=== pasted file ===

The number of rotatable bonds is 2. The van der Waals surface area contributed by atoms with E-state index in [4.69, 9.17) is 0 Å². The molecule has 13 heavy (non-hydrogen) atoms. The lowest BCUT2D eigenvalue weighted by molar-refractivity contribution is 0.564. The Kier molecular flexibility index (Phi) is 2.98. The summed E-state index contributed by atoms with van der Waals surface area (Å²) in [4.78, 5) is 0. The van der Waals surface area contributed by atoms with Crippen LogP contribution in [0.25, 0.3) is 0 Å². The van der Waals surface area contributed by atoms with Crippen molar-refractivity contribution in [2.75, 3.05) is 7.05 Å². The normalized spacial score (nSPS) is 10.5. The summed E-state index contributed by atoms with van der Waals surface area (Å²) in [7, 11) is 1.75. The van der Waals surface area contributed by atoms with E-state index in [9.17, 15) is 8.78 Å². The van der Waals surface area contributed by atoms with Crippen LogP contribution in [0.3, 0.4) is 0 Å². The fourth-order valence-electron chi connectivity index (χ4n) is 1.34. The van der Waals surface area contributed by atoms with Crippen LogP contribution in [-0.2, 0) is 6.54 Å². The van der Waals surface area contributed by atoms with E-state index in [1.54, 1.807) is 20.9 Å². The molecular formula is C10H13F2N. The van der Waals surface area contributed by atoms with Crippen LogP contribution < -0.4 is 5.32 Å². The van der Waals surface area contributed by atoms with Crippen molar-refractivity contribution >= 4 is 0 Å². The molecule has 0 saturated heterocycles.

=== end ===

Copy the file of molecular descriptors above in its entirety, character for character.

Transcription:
The number of rotatable bonds is 2. The van der Waals surface area contributed by atoms with E-state index in [4.69, 9.17) is 0 Å². The molecule has 13 heavy (non-hydrogen) atoms. The lowest BCUT2D eigenvalue weighted by molar-refractivity contribution is 0.564. The Kier molecular flexibility index (Phi) is 2.98. The summed E-state index contributed by atoms with van der Waals surface area (Å²) in [4.78, 5) is 0. The van der Waals surface area contributed by atoms with Crippen LogP contribution in [0.25, 0.3) is 0 Å². The van der Waals surface area contributed by atoms with Crippen molar-refractivity contribution in [2.75, 3.05) is 7.05 Å². The normalized spacial score (nSPS) is 10.5. The summed E-state index contributed by atoms with van der Waals surface area (Å²) in [7, 11) is 1.75. The van der Waals surface area contributed by atoms with E-state index in [9.17, 15) is 8.78 Å². The van der Waals surface area contributed by atoms with Crippen LogP contribution in [0.3, 0.4) is 0 Å². The fourth-order valence-electron chi connectivity index (χ4n) is 1.34. The van der Waals surface area contributed by atoms with Crippen LogP contribution in [-0.2, 0) is 6.54 Å². The van der Waals surface area contributed by atoms with E-state index in [1.54, 1.807) is 20.9 Å². The molecular formula is C10H13F2N. The van der Waals surface area contributed by atoms with Crippen LogP contribution < -0.4 is 5.32 Å². The van der Waals surface area contributed by atoms with Crippen molar-refractivity contribution >= 4 is 0 Å². The molecule has 0 saturated heterocycles.